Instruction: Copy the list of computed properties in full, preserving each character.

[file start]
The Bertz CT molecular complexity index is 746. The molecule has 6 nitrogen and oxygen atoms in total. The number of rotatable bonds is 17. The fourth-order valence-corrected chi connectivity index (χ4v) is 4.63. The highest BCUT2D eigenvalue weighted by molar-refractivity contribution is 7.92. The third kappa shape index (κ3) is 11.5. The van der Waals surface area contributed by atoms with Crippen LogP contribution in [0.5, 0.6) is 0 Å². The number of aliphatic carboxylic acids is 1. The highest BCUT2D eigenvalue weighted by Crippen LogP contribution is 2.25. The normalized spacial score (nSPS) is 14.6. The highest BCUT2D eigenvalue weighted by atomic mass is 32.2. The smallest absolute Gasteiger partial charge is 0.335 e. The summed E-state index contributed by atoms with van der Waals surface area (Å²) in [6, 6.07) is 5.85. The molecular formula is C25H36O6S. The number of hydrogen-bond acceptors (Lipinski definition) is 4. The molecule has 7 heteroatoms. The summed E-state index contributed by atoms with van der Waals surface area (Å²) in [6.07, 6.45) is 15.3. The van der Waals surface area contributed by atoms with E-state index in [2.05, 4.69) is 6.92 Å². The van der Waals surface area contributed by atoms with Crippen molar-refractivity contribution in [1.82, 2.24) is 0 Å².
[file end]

The Bertz CT molecular complexity index is 746. The molecule has 6 nitrogen and oxygen atoms in total. The number of rotatable bonds is 17. The fourth-order valence-corrected chi connectivity index (χ4v) is 4.63. The highest BCUT2D eigenvalue weighted by molar-refractivity contribution is 7.92. The third kappa shape index (κ3) is 11.5. The van der Waals surface area contributed by atoms with Crippen LogP contribution in [0.5, 0.6) is 0 Å². The number of aliphatic carboxylic acids is 1. The highest BCUT2D eigenvalue weighted by Crippen LogP contribution is 2.25. The normalized spacial score (nSPS) is 14.6. The highest BCUT2D eigenvalue weighted by atomic mass is 32.2. The smallest absolute Gasteiger partial charge is 0.335 e. The summed E-state index contributed by atoms with van der Waals surface area (Å²) in [6, 6.07) is 5.85. The molecular formula is C25H36O6S. The number of hydrogen-bond acceptors (Lipinski definition) is 4. The molecule has 7 heteroatoms. The summed E-state index contributed by atoms with van der Waals surface area (Å²) in [6.07, 6.45) is 15.3. The van der Waals surface area contributed by atoms with E-state index in [2.05, 4.69) is 6.92 Å². The van der Waals surface area contributed by atoms with Crippen molar-refractivity contribution in [1.82, 2.24) is 0 Å².